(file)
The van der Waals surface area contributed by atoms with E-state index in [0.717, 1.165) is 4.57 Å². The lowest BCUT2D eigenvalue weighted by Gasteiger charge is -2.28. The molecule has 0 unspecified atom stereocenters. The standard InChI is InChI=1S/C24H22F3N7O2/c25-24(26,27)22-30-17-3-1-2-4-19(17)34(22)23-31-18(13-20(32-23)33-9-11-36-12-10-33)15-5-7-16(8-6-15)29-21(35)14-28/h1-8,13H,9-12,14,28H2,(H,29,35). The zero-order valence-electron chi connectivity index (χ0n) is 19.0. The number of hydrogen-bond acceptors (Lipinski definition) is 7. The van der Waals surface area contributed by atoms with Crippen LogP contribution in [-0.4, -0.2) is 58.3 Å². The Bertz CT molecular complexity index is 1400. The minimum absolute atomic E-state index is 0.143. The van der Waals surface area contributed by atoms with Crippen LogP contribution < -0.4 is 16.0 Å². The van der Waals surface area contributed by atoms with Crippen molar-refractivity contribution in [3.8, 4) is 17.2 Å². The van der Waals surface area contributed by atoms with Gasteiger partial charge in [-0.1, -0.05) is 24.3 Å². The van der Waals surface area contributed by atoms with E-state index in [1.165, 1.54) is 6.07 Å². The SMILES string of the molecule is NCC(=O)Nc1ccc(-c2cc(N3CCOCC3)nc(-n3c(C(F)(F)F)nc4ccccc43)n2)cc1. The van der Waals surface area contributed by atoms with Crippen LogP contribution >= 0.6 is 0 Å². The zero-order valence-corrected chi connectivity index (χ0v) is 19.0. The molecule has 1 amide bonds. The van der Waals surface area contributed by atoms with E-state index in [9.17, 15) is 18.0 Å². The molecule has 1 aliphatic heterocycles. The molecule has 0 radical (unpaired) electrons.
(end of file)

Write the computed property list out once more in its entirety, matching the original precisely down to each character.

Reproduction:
The van der Waals surface area contributed by atoms with E-state index in [0.717, 1.165) is 4.57 Å². The lowest BCUT2D eigenvalue weighted by Gasteiger charge is -2.28. The molecule has 0 unspecified atom stereocenters. The standard InChI is InChI=1S/C24H22F3N7O2/c25-24(26,27)22-30-17-3-1-2-4-19(17)34(22)23-31-18(13-20(32-23)33-9-11-36-12-10-33)15-5-7-16(8-6-15)29-21(35)14-28/h1-8,13H,9-12,14,28H2,(H,29,35). The zero-order valence-electron chi connectivity index (χ0n) is 19.0. The number of hydrogen-bond acceptors (Lipinski definition) is 7. The van der Waals surface area contributed by atoms with Crippen LogP contribution in [-0.4, -0.2) is 58.3 Å². The Bertz CT molecular complexity index is 1400. The minimum absolute atomic E-state index is 0.143. The van der Waals surface area contributed by atoms with Crippen LogP contribution < -0.4 is 16.0 Å². The van der Waals surface area contributed by atoms with Crippen molar-refractivity contribution in [3.8, 4) is 17.2 Å². The van der Waals surface area contributed by atoms with Gasteiger partial charge in [-0.1, -0.05) is 24.3 Å². The van der Waals surface area contributed by atoms with E-state index in [1.165, 1.54) is 6.07 Å². The SMILES string of the molecule is NCC(=O)Nc1ccc(-c2cc(N3CCOCC3)nc(-n3c(C(F)(F)F)nc4ccccc43)n2)cc1. The van der Waals surface area contributed by atoms with Crippen LogP contribution >= 0.6 is 0 Å². The zero-order valence-corrected chi connectivity index (χ0v) is 19.0. The molecule has 1 amide bonds. The van der Waals surface area contributed by atoms with E-state index in [9.17, 15) is 18.0 Å². The molecule has 1 aliphatic heterocycles. The molecule has 0 radical (unpaired) electrons.